Mexico’s peso bond yields climbed to a seven-week high after central bank Governor Agustin Carstens said policy makers are “very concerned” about the pace of inflation in Latin America’s second-biggest economy.
The yield on local bonds due in 2021, known as Mbonos, rose two basis points to 5.45 percent at 4 p.m. in Mexico City. It’s the highest close since Sept. 17. The peso advanced 0.6 percent to 12.9607 per dollar, pushing its gain in 2012 to 7.5 percent.
Policy makers are facing inflation that has remained above the central bank’s target range of 2 percent to 4 percent since June. The annual inflation rate increased to 4.77 percent in September from 4.57 percent the previous month, the national statistics agency said on Oct. 9. Whether or not the monetary authority raises benchmark borrowing costs will depend on “what happens in the near future,” Carstens said yesterday in an interview in Mexico City.
“Essentially what they’re saying is, ‘We’re much more hawkish,” Enrique Alvarez, the head of Latin America fixed- income research at IdeaGlobal said in a telephone interview from Belle Mead, New Jersey. “What Carstens is essentially telling you is that if you hold Mbonos your real return is going to be diminishing.”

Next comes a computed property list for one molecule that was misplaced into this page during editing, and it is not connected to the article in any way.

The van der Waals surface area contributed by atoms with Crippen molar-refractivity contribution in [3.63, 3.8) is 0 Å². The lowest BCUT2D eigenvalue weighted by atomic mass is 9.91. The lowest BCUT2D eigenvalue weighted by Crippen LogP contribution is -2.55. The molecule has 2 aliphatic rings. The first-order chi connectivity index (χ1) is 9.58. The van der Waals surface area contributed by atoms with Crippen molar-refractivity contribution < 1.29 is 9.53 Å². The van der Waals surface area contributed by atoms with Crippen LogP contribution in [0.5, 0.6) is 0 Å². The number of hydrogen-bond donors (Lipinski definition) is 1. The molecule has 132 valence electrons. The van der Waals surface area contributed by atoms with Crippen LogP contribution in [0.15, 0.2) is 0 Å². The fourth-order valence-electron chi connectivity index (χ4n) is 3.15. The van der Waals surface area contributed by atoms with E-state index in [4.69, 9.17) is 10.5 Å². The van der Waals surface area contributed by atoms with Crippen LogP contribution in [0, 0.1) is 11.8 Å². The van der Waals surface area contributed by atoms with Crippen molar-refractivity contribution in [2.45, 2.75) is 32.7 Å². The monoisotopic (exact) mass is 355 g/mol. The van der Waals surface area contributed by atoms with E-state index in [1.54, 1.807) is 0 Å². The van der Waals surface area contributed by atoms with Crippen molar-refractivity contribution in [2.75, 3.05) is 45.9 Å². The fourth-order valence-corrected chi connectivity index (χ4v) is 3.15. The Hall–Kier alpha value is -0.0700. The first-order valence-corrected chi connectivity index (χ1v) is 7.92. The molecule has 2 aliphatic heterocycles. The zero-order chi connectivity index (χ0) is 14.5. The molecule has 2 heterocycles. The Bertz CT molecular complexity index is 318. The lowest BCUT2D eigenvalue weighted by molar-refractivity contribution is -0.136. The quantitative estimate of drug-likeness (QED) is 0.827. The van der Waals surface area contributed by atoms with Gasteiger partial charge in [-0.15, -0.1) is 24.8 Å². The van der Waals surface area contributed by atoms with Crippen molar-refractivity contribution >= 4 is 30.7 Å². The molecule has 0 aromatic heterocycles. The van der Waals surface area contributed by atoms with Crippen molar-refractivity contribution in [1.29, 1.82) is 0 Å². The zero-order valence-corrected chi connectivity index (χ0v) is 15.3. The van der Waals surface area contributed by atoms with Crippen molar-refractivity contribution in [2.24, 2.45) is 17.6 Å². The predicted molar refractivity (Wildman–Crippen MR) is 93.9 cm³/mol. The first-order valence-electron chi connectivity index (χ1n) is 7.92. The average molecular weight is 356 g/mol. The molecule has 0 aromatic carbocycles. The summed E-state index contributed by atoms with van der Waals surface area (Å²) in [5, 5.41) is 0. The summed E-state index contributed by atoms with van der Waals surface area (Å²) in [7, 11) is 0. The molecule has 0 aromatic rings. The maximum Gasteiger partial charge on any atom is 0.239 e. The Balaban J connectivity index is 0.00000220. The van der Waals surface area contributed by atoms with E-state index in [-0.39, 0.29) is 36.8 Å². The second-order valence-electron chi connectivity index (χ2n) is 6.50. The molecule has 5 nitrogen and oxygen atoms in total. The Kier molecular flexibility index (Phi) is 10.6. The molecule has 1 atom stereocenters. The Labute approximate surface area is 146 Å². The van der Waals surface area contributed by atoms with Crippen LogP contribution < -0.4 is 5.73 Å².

The central bank said in its Oct. 26 monetary policy decision announcement that it could raise the 4.5 percent reference rate “soon” should price increases fail to slow. The bank is scheduled to deliver its third-quarter inflation report tomorrow and releases minutes from its most recent meeting on Nov. 9.
The peso rose with most emerging-market currencies as voters in the U.S., the destination for 80 percent of Mexico’s exports, decide today between President Barack Obama and Republican challenger Mitt Romney. The next president will need to deal with more than $600 billion in tax increases and spending cuts set to take effect in 2013 unless Congress can reach a budget compromise.
Trading volume is light, according to Eduardo Suarez, a Latin America strategist at Scotiabank in Toronto. “People are just waiting for tonight,” he wrote by e-mail.
One-month historical volatility on the peso, which measures the magnitude of the peso’s fluctuations over the period, was 8.01 percent, compared with 8.95 percent a month ago, according to data compiled by Bloomberg.
To contact the reporter on this story: Ben Bain in Mexico City at firstname.lastname@example.org
To contact the editor responsible for this story: David Papadopoulos at email@example.com